MARTIN C. CARLSON, Magistrate Judge.
I. Introduction, Procedural History and Statement of Facts
This case, which comes before us on a summary judgment motion, presents a dispute regarding the interpretation and construction of an habendum clause in an oil and gas lease, a clause which enables the lessee, an oil and gas producer, to extend the term of the lease by undertaking certain activities upon the leased property.
Specifically, we are called upon to ascertain the meaning of a December 2009 addendum to an oil and gas lease between the parties which contained the following habendum clause: "In the event a pooled unit is created which encompasses land located outside the lease premises and some, but not all, of the lease premises, any drilling or reworking operations on or production from a well located on that pooled unit shall continue this Lease in full force and effect but only as to that part of the lease premises contained within the pooled unit." (Emphasis added). The parties present two starkly contrasting meanings to this language, with the plaintiff insisting that the language means that the lease term could only be extended if "drilling" occurred during the original term of the lease, and the defendant arguing that this clause allows for the extension of the lease term if the defendant engages in "drilling... operations" prior to the expiration of the original lease term, a term that the defendants construe as including preparatory drilling operations. This linguistic dispute, in turn, has real significance for the parties since it is undisputed in this case that SWEPI performed substantial preparatory drilling work in connection with a unitized property leased from the plaintiff prior to expiration of the original term of the lease, but did not actually insert a drill into the earth until shortly after the original lease term expired.
On January 2, 2012, the plaintiff, Butters Living Trust, filed this action in the Court of Common Pleas of Tioga County, seeking declaratory relief regarding the interpretation of this lease agreement between Butters and SWEPI, Inc., (Doc. 1.) On February 10, 2012, SWEPI removed this state court action to the United States District Court for the Middle District of Pennsylvania. (Doc. 1.) At the close of discovery, SWEPI then moved for summary judgment, (Doc. 19), a motion which has been fully briefed, (Docs. 20-22, 26, 29-30, 39, and 40), by the parties. Therefore, this matter is now ripe for resolution. For the reasons set forth below, the motion will be denied.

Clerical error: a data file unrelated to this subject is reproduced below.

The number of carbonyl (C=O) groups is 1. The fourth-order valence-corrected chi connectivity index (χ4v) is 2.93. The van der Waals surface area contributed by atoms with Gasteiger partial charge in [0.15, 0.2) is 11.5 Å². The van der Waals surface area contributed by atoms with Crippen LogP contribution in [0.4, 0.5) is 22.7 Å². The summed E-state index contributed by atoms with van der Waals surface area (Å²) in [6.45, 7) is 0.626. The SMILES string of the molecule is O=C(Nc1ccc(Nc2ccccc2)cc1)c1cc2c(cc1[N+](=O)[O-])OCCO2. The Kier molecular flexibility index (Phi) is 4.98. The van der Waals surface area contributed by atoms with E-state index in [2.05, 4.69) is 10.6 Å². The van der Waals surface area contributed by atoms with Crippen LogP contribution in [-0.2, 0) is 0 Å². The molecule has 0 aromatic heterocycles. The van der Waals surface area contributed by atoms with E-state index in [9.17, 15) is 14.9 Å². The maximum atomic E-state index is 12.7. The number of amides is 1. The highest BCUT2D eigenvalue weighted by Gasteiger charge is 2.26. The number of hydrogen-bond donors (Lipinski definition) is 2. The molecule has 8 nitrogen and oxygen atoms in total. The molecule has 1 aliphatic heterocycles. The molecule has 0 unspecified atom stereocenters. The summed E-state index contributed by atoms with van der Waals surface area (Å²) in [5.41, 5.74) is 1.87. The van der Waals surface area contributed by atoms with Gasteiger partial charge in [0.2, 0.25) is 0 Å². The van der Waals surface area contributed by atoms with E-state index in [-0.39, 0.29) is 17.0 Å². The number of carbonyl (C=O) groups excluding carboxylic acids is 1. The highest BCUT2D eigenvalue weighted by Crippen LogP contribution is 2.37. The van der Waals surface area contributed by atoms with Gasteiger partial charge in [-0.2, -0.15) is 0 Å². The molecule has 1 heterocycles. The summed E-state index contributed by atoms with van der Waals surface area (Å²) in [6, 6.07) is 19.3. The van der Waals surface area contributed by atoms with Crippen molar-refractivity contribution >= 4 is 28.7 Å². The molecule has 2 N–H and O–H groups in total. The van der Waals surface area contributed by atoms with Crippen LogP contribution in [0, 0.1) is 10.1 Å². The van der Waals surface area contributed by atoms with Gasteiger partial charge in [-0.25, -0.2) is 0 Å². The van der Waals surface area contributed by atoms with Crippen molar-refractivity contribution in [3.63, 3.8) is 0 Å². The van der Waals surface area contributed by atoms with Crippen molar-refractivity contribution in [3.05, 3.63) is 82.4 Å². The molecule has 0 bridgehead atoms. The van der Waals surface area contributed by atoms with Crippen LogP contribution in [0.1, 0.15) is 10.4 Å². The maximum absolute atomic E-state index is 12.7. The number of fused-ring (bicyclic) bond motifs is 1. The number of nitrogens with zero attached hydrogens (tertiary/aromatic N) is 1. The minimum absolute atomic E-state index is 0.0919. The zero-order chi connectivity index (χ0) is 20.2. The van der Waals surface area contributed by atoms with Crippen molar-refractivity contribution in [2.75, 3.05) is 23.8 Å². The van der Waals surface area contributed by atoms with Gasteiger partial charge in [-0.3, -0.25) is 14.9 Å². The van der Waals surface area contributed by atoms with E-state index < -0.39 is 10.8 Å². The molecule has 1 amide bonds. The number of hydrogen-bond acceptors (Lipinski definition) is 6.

With respect to the interpretation of this particular hydro-carbon lease, the undisputed facts reveal the following: The plaintiff, the Butters Living Trust (the "Trust" or "Plaintiff"), is a trust formed under the laws of Pennsylvania. The trust assets include certain real estate holdings in the northern tier counties of Pennsylvania, and the oil and gas leases relating to those real estate holdings. Gary R. Butters (Mr. Butters) serves as a trustee for the Trust, and has served in this position at all times relevant to this lawsuit. While Mr. Butters' principal entrepreneurial activities have involved businesses outside the oil and gas industry, in his capacity as a trustee of the Butters Living Trust, Mr. Butters has had significant dealings in this industry, and has negotiated dozens oil and gas leases on behalf of the trust.
The defendant, SWEPI, is a natural gas producer, which has in the past held leasehold interests on properties which comprise part of the Butters' Living Trust, leases that permit SWEPI to, inter alia, engage in natural gas exploration among Marcellus shale deposits located within these leased properties. In some instances, the leases currently held by SWEPI were previously negotiated by other oil and gas producers.
Among its real estate holdings, the Butters Living Trust is the owner of oil, gas, and mineral rights for several contiguous parcels of property located in Charleston Township, Tioga County, Pennsylvania, totaling approximately 81.38 acres, which Butters acquired on December 11, 2008 from Allan J. Lilley and Melanie J. Lilley (the "Lilleys"). At the time Butters acquired this property from the Lilleys, the property was subject to an oil and gas lease originally executed between the Lilleys and Phillips Production Company. Phillips, in turn, later transferred this lease to East Resources, Inc., which in turn subsequently transferred the lease to SWEPI.
This lease was executed on May 28, 2001 and had a primary of ten years. Thus, the lease would expire at midnight on May 27, 2011, unless extended. After purchasing this property from the Lilleys, the Trust and East executed an amendment to the Lease on December 18, 2009. The purpose of the amendment was to modify the "Unitization" paragraph of the lease to allow East, and later SWEPI, to unitize and produce hydro-carbon fuels from Marcellus shale formations found within the leased properties.